Are you about to start fairing a hull? It may seem like a daunting task but there are ways of making the process run more smoothly – and achieve a great smooth finish. Before using fairing boards for final faring, why not try working with a grinding device? It will remove a substantial amount of material very quickly but will need a bit of careful handling to control that removal.
Prepare your sander
Start off by gluing a 9″ × 11″ rectangular piece of fibreglass onto the standard round foam backup pad on your 0 to 6,000 rpm sander/polisher. This will make it virtually impossible to gouge the surface. This soft foam is used on concave surfaces. If you’re unsure where to get a fibreglass ‘rectangle’, try an industrial supplier or make your own by laminating three layers of a double bias 450g/m2 biaxial fibreglass sandwiched between single layers of 200g/m2 woven cloth and unthickened WEST SYSTEM® epoxy.
It’s probably a good idea at this stage to cut the corners of the square pad to a radius of 50mm and sand all the edges for safety. Your sander should look something like this:
Draw ‘glue’ and ‘sight’ lines
Be sure to attach the foam to the exact centre to avoid distortions. To do this, mark the centre with a centre punch and mark a circle the exact size of the pad’s diameter with pencil compass or scriber. This is the glue line. Then make a concentric ring 3mm larger. This is the sight line – you’ll need this because once the epoxy starts to squeeze out, you won’t be able to see the glue line easily. Finally, ensure both surfaces have been abraded with sandpaper.
Apply epoxy to each surface
Apply two thin, level coats of unthickened WEST SYSTEM epoxy on each surface, ensuring that the surface under the square is flat. Your clamping system should be simply four 25mm x 100mm boards about 300mm long and 2kg lead weights. This passive clamping protects the foam from permanent distortion. Remember: never store the pad on its face with the machine attached. Doing so will distort the foam and render it useless!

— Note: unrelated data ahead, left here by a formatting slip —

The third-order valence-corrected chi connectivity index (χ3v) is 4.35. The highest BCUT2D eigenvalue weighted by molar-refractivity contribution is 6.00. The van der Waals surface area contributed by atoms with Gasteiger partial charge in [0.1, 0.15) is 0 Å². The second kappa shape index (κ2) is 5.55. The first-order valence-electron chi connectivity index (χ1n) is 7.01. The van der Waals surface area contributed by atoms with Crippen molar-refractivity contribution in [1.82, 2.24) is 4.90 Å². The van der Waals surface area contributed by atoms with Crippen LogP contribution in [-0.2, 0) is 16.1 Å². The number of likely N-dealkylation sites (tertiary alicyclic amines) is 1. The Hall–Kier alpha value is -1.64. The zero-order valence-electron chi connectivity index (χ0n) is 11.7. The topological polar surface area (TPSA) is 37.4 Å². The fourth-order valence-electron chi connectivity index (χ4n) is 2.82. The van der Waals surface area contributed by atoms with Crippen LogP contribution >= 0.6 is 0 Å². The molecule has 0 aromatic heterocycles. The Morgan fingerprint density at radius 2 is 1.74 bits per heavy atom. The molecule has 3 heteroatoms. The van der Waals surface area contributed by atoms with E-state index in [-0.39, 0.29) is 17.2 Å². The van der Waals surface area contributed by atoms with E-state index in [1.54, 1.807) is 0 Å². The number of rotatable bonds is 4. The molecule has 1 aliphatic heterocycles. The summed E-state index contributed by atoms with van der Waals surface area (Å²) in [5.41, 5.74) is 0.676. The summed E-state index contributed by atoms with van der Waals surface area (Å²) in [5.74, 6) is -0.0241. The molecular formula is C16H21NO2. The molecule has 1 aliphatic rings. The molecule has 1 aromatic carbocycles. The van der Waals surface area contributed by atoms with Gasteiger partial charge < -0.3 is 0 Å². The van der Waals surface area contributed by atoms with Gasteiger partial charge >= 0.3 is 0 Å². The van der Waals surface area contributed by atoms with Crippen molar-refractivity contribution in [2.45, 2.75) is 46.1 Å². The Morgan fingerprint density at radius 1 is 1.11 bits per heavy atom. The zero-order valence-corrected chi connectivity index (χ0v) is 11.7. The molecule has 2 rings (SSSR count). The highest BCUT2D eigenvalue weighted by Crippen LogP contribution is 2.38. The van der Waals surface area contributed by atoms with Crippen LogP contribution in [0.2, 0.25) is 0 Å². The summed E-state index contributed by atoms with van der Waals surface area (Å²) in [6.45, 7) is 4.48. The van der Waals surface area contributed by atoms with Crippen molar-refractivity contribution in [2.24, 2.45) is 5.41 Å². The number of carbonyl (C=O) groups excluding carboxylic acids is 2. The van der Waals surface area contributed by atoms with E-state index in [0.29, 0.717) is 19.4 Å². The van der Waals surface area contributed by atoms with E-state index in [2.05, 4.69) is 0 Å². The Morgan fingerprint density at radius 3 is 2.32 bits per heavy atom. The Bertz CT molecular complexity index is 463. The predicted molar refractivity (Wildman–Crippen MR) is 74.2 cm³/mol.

Top operational tips
1. The optimum speed seems to be about 3,000 rpm. If you’re using a variable speed machine, slower speeds will help to you gain confidence. It can be bit scary to have the rectangle zinging around very fast!
2. Constant diagonal movement across the surface is essential. Never move in a fore and aft direction on a waterline.
3. Move your feet 3″ to 4″ for every pair of arm passes. Areas that require kneeling or reaching out still need this constant motion. (Likely to be a bit uncomfortable – sorry about that!)
4. Multiple passes removing small amounts of material on each pass is the best approach. As the job progresses, the visible irregularities will disappear. Dust off the hull many times during this stage and inspect it thoroughly.
5. Using the flat of a pencil, mark any imperfections. In addition to marking trouble spots, make multiple S-shaped scrawls on the whole surface to keep track of where you’ve been.
So, there are our sanding tricks of the trade. Have a go next time you’re about to start fairing your hull. It might make the job a little easier. Still not sure? Head over to West System International for more tips on fairing.
Our thanks to Damian McLaughlin for his great ideas.